| 64.5% W48: 19/48
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  4. #34
    Senior Member skiguy's Avatar
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    Quote Originally Posted by TJsName View Post
    If you have any feedback or questions on the methodology, please speak up!
    Touche! I believe I’ve already commented on that. Not questioning any or assigning expertise on anyone’s part. Just that ......commenting. Nothing more. It’s just a hiking board. No one here is an expert in viral warfare. Now to go watch the “Omega Man”.
    "I'm getting up and going to work everyday and I am stoked. That does not suck!"__Shane McConkey

  5. #35
    Senior Member sierra's Avatar
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    I climbed Mt. Roberts Monday. There were two cars in the lot when I arrived at Noon time, so I figured it was a good choice. I ended up running into about 12 people on my ascent, there was a large group of about 7, ( they must have come from another trailhead). I got off the trail and let all pass, keeping 10 ft. at least of distance. The other lots on the grounds had many more cars and none of them would have been ok for me to park. I'm moving on from busy lots and trails without hesitation. As far as the hike itself? what an enjoyable climb, the terrain and views of the surrounding lakes and mountains were very nice. The upper half of the trail is a lot of open ledges. Coincidently, Monday made one month, since I quit smoking. My trail times are already improving as is my energy level, this summer is going to be great.

  6. #36
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    Always a great time to quit smoking but deserving of sadly non existent dancing bananas emoticon

  7. #37
    Senior Member DayTrip's Avatar
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    Quote Originally Posted by skiguy View Post
    Re-Quoted from astrophysicist Neil deGrasse Tyson
    "...There is a danger in knowing enough about a subject to think you are right and not knowing enough to know that you are wrong..."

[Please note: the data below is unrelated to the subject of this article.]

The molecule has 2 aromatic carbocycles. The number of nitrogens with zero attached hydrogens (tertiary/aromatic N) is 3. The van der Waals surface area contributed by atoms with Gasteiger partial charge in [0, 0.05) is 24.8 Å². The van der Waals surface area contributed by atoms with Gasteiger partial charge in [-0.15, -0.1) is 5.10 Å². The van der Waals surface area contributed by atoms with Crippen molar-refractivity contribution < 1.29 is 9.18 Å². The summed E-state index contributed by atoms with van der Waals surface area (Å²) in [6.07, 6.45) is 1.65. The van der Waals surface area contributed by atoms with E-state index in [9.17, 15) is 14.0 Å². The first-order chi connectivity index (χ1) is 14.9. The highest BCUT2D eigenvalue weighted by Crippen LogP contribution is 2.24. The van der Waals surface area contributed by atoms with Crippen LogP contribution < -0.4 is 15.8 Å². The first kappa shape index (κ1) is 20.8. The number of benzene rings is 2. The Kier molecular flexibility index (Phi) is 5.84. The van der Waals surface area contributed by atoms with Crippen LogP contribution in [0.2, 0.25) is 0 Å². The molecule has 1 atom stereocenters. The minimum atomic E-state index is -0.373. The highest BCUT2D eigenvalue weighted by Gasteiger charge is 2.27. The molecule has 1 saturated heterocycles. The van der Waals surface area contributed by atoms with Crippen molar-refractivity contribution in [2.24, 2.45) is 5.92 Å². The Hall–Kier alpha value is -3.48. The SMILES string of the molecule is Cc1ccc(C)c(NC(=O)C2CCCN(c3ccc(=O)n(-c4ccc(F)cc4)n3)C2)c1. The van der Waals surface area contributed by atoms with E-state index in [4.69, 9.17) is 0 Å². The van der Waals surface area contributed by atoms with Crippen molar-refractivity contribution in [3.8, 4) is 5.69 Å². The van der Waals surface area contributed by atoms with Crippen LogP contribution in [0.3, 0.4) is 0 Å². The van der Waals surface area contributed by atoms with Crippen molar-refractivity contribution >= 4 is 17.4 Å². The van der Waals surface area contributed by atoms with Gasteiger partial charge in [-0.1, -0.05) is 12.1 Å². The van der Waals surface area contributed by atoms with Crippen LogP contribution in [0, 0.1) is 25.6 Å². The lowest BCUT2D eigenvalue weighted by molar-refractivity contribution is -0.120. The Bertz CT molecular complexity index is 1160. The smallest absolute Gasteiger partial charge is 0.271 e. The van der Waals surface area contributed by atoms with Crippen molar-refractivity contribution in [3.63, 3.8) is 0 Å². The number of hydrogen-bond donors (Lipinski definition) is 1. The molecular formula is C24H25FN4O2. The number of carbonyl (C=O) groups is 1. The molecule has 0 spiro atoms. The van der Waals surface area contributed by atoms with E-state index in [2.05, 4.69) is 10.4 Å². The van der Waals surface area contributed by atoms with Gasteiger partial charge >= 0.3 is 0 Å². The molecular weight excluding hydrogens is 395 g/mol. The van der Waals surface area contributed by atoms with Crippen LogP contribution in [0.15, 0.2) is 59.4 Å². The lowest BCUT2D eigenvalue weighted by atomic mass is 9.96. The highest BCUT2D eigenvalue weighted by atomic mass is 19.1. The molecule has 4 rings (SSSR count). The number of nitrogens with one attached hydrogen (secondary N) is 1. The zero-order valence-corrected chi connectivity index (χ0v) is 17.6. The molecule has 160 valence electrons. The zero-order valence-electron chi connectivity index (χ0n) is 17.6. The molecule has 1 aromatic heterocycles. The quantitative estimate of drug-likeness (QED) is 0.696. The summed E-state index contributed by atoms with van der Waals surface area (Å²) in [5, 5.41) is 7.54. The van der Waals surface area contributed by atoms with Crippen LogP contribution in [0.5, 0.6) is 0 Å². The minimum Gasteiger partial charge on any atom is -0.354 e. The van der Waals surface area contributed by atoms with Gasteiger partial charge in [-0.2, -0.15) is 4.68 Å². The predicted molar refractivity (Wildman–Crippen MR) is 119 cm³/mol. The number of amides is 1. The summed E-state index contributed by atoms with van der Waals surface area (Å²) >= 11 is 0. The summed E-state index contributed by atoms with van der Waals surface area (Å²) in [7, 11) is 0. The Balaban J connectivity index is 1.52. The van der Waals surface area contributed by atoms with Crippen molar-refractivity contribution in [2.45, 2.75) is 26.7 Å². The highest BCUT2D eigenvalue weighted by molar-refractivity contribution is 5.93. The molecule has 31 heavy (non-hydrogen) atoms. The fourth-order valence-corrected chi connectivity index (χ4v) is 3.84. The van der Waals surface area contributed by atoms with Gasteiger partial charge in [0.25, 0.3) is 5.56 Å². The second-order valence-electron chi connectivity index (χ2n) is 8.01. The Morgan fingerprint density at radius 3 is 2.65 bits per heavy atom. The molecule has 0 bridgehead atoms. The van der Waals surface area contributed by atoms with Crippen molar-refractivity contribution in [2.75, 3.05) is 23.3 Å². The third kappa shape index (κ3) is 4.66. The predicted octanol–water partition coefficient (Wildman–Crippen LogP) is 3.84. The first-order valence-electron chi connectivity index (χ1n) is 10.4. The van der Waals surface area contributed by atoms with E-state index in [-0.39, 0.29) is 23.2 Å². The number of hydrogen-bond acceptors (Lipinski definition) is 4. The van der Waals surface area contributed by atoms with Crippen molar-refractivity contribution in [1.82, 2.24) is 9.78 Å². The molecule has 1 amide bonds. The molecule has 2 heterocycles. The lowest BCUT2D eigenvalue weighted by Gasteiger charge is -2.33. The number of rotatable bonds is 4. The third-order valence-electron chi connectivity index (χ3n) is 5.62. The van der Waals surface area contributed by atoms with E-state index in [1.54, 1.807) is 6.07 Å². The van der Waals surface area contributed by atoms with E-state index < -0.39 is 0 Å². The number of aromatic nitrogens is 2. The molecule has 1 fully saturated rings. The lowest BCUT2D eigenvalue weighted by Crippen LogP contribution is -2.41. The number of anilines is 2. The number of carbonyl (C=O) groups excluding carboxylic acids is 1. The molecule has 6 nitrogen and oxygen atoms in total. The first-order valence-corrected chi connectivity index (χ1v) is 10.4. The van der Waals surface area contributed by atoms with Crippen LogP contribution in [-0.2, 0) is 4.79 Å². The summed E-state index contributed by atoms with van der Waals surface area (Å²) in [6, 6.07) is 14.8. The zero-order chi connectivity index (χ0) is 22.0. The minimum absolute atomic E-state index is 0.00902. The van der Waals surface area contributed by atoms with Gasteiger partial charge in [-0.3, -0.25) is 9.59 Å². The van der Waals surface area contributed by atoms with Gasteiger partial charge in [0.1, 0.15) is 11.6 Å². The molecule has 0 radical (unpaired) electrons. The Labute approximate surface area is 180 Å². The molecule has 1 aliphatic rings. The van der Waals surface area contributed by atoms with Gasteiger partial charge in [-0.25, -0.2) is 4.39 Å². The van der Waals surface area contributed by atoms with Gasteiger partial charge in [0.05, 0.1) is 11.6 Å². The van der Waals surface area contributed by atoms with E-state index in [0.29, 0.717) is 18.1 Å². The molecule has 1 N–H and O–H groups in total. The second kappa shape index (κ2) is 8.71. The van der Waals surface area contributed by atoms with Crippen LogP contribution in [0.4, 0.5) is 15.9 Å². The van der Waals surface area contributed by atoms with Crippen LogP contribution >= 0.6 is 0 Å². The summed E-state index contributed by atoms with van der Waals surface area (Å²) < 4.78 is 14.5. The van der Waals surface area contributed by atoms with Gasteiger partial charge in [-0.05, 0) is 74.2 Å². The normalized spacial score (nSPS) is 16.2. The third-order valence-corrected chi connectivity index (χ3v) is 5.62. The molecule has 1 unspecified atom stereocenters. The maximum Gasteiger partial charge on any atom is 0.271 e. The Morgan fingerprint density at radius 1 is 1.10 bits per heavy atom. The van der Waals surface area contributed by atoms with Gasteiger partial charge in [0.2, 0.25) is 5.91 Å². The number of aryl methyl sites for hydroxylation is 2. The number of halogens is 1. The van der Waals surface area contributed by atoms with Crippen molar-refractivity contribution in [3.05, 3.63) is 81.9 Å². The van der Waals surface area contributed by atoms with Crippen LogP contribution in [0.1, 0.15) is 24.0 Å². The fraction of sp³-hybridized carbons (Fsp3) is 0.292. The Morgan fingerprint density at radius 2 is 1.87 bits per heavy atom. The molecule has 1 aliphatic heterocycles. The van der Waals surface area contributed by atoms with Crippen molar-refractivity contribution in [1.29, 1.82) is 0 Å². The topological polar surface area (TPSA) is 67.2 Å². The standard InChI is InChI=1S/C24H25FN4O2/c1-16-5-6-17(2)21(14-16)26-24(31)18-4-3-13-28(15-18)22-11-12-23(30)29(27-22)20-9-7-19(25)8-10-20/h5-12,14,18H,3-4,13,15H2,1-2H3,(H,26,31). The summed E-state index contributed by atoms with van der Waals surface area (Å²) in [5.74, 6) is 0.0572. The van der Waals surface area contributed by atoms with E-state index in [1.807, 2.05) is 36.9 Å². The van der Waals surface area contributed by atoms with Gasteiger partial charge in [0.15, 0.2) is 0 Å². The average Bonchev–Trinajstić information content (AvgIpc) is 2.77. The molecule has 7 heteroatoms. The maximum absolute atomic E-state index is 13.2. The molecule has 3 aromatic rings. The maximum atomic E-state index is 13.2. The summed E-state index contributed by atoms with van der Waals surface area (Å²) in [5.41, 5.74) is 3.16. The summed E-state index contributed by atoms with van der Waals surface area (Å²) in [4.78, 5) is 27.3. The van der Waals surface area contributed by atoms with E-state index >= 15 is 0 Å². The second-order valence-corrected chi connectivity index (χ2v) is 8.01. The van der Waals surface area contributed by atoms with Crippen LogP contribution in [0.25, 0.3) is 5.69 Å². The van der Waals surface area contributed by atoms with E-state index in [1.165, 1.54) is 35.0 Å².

I think that is a derivative of a Mark Twain quote: “It ain’t what you don’t know that gets you into trouble. It’s what you know for sure that just ain’t so.” (And it's a good point too).
    NH 48 4k: 48/48; NH W48k: 48/48; ME 4k: 2/14; VT 4k: 1/5; ADK 46: 6/46; Cat 3.5k 10/35

  8. #38
    Senior Member DayTrip's Avatar
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    Quote Originally Posted by Mike P. View Post
    but not all the trailheads, Some of the more intrepid VFTT'ers,
    I realize that. I've done all the trail approaches to all the 4ks and other peaks, and many other non-summit trails and certainly could avoid crowds on the popular peaks if I wanted to. There are very few places in the Whites I haven't gone that I actually want to go to. But there aren't many trail heads that have escaped detection nowadays, even with the early starts I generally get. My point was that I won't be rushing back to any of those places soon. Just being in the general area of the mountains will be welcome relief. I don't "need" any peaks.
    NH 48 4k: 48/48; NH W48k: 48/48; ME 4k: 2/14; VT 4k: 1/5; ADK 46: 6/46; Cat 3.5k 10/35

  9. #39
    Senior Member ChrisB's Avatar
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    Quote Originally Posted by DayTrip View Post
    I think that is a derivative of a Mark Twain quote: “It ain’t what you don’t know that gets you into trouble. It’s what you know for sure that just ain’t so.” (And it's a good point too).
    Or as that other infamous "Donald" once observed...

    ... there are known knowns; there are things we know we know. We also know there are known unknowns; things we know we do not know. But there are also unknown unknowns—things we don't know we don't know. It's is the latter category that tend to be the difficult.

    As we look to 1918 for a model of return to normalcy, I wonder how our close-coupled systems in the era of globalism will affect our recovery.
    Nobody told me there'd be days like these
    Strange days indeed -- most peculiar, mama
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  10. #40
    Senior Member Grey J's Avatar
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    Quote Originally Posted by sierra View Post
    I climbed Mt. Roberts Monday. There were two cars in the lot when I arrived at Noon time, so I figured it was a good choice. I ended up running into about 12 people on my ascent, there was a large group of about 7, ( they must have come from another trailhead). I got off the trail and let all pass, keeping 10 ft. at least of distance. The other lots on the grounds had many more cars and none of them would have been ok for me to park. I'm moving on from busy lots and trails without hesitation. As far as the hike itself? what an enjoyable climb, the terrain and views of the surrounding lakes and mountains were very nice. The upper half of the trail is a lot of open ledges. Coincidently, Monday made one month, since I quit smoking. My trail times are already improving as is my energy level, this summer is going to be great.